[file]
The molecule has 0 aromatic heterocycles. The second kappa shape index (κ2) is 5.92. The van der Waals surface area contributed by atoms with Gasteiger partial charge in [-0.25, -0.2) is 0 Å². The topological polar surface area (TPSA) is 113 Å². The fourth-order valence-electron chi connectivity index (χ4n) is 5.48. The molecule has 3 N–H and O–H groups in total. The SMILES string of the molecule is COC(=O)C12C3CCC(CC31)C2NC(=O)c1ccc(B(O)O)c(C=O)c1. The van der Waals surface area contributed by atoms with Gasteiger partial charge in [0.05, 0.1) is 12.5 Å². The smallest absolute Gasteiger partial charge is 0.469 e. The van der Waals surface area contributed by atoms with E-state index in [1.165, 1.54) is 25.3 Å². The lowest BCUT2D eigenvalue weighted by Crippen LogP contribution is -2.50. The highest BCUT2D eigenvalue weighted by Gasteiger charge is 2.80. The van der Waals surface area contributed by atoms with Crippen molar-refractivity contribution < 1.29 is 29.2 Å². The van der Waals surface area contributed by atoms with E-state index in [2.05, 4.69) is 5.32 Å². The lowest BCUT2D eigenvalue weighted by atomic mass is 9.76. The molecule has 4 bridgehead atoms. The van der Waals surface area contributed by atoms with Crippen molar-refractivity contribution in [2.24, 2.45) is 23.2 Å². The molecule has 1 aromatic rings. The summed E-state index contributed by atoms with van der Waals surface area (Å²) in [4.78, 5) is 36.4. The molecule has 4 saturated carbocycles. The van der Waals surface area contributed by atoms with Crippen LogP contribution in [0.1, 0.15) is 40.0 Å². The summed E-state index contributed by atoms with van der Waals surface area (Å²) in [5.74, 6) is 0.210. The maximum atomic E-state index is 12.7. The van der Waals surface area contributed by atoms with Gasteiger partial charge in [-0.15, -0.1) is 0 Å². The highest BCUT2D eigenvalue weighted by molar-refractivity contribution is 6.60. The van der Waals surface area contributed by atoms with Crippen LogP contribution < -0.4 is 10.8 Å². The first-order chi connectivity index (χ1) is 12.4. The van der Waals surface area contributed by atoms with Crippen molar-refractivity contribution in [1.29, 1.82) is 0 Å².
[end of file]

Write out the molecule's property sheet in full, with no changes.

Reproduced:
The molecule has 0 aromatic heterocycles. The second kappa shape index (κ2) is 5.92. The van der Waals surface area contributed by atoms with Gasteiger partial charge in [-0.25, -0.2) is 0 Å². The topological polar surface area (TPSA) is 113 Å². The fourth-order valence-electron chi connectivity index (χ4n) is 5.48. The molecule has 3 N–H and O–H groups in total. The SMILES string of the molecule is COC(=O)C12C3CCC(CC31)C2NC(=O)c1ccc(B(O)O)c(C=O)c1. The van der Waals surface area contributed by atoms with Gasteiger partial charge in [0.05, 0.1) is 12.5 Å². The smallest absolute Gasteiger partial charge is 0.469 e. The van der Waals surface area contributed by atoms with E-state index in [1.165, 1.54) is 25.3 Å². The lowest BCUT2D eigenvalue weighted by Crippen LogP contribution is -2.50. The highest BCUT2D eigenvalue weighted by Gasteiger charge is 2.80. The van der Waals surface area contributed by atoms with Crippen molar-refractivity contribution < 1.29 is 29.2 Å². The van der Waals surface area contributed by atoms with E-state index in [2.05, 4.69) is 5.32 Å². The lowest BCUT2D eigenvalue weighted by atomic mass is 9.76. The molecule has 4 bridgehead atoms. The van der Waals surface area contributed by atoms with Crippen molar-refractivity contribution in [2.24, 2.45) is 23.2 Å². The molecule has 1 aromatic rings. The summed E-state index contributed by atoms with van der Waals surface area (Å²) in [4.78, 5) is 36.4. The molecule has 4 saturated carbocycles. The van der Waals surface area contributed by atoms with Crippen LogP contribution in [0.1, 0.15) is 40.0 Å². The summed E-state index contributed by atoms with van der Waals surface area (Å²) in [5.74, 6) is 0.210. The maximum atomic E-state index is 12.7. The van der Waals surface area contributed by atoms with Gasteiger partial charge in [-0.15, -0.1) is 0 Å². The highest BCUT2D eigenvalue weighted by molar-refractivity contribution is 6.60. The van der Waals surface area contributed by atoms with Crippen LogP contribution < -0.4 is 10.8 Å². The first-order chi connectivity index (χ1) is 12.4. The van der Waals surface area contributed by atoms with Crippen molar-refractivity contribution in [1.29, 1.82) is 0 Å².